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5. Duties of penitents, and the discipline imposed; or the different kinds and degrees of penance

Antiquities of the Christian Church
XVII. Of the Discipline of the Ancient Church

5. Duties of penitents, and the discipline imposed; or the different kinds and degrees of penance

Penance, as has been already observed, was wholly a voluntary act, on the part of those who were subject to it. The church not only would not enforce it, but they refused even to urge, or invite any to submit to this discipline. It was to be sought as a favor, not inflicted as a penalty. But the offending person had no authority, or permission, to prescribe his own duties as a penitent. When once he had resolved to seek the forgiveness and reconciliation of the church, it was, exclusively, the prerogative of that body, to prescribe the conditions on which this was to be effected. No one could even be received as a candidate for penance, without permission first obtained of the bishop or presiding elder.

The duties required of penitents, consisted essentially in the following particulars:

  1. Penitents of the first three classes were required to kneel in worship, whilst the faithful were permitted to stand.
  2. All were required to make known their penitential sorrow by an open and public confession of their sin. This confession was to be made, not before the bishop or the priesthood, but in the presence of the whole church, with sighs, and tears, and lamentations. These expressions of grief they were to renew and continue, so long as they remained in the first, or lowest class of penitents, entreating, at the same time, in their behalf, the prayers and intercessions of the faithful. Some idea of the nature of these demonstrations of penitence may be formed from a record of them contained in the works of Cyprian. Almost all the canons lay much stress upon the sighs, and tears, accompanying these effusions.
  3. Throughout the whole term of penance, all expressions of joy were to be restrained, and all ornaments of dress to be laid aside. The penitents were required, literally, to wear sackcloth, and to cover their heads with ashes. Nor were these acts of humiliation restricted to Ash Wednesday merely, when especially they were required.
  4. The men were required to cut short their hair, and to shave their beards, in token of sorrow. The women were to appear with dishevelled hair, and wearing a peculiar kind of veil. 
  5. During the whole term of penance, bathing, feasting, and sensual gratifications, allowable at other times, were prohibited. In the spirit of these regulations, marriage was also forbidden. 
  6. Besides these restrictions and rules of a negative character, there were certain positive requirements with which the penitents were expected to comply.
    1. They were obliged to be present, and to perform their part at every religious assembly, whether public or private, – a regulation which neither believers nor catechumens were required to observe.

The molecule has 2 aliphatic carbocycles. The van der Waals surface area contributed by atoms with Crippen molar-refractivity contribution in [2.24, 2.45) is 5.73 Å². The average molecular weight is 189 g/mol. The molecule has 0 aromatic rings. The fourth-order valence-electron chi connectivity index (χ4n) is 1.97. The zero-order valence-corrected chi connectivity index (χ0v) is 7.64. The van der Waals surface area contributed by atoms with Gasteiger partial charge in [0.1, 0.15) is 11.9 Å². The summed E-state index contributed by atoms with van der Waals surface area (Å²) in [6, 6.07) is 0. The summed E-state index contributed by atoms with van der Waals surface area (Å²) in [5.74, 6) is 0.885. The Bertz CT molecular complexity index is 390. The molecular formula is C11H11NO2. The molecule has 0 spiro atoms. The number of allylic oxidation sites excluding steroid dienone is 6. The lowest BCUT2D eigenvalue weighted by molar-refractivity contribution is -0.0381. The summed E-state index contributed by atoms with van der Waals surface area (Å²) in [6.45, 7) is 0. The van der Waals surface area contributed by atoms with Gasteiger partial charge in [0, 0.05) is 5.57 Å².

2. They were expected to abound in deeds of charity and benevolence, particularly in alms-giving to the poor.
    3. Especially were they to perform the duties of the par aholani, in giving attendance upon the sick, and in taking care of them. These offices of kindness they were expected particularly to bestow upon such as were affected with contagious diseases.
    4. It was also their duty to assist at the burial of the dead. The regulations last mentioned are supposed to have been peculiar to the church of Africa. 

These duties and regulations collectively, were sometimes included under the general term *, confession. By this, was understood not only words, but works; both, in connection, being the appropriate means of manifesting sorrow for sin, and the purpose of amendment.

Ep. xlvi. p. 107. Comp. De Lapsis p. 325, 326.

Concil. Toletan. iii. c. 12: Concil. Agath. c. 15. Ambros. ad Virg. Laps. c. 8.

Sozom. h. e. lib. vii. c. 16: Hieron. in Joel, c. ii.: Ambros. De Poenit. lib. ii. c. 40: Concil. Arelat. c. 21.

Concil. Carthag. iv. c. 82.

Carthag. iv. c. 81.

*. Euseb. Hist. Eccl. lib. V. c. 28. – Quis hoc crederet, ut saccum indueret, ut errorern publice fateretur, et tola urbe spectante Romana, ante diem paschae in Basilica Laterani staret in ordine poenitentium? Hieron. Ep. 30, Epit. Fab. – De ipso quoque habitu atque victu raandat, sacco et cineri incubare, corpus sordibus obscurare. Tertull. De Foenit. c. 9. – Totum corpus incuria raaceretur, cinere adspersum, etopertum cilicia. Ambros. ad Virgin. Lapsam c. 8. – Agite poenitentiam plenam, dolentis ac lamentantis animi probate moestitiam. . . . Orare importet impensius, et rogare, diem luctu transigere, vigiliis noctes ac fletibus ducere, tempus omne lacrimosis lamentationibus occupare, stratos solo adhaerere, in cinere et cilicio et sordibus volutari, post indumentum Christi perditum nullum jam velle vestitum, post diaboli cibum malle jejunium, justis operibus incumbere, quibus peccatapurgantur, eleemosynis frequenter insistere, quibus a morte animae liberantur. Cyprian. De Lapsis.

(* denotes Greek text in Rev. Lyman Coleman's translation.)


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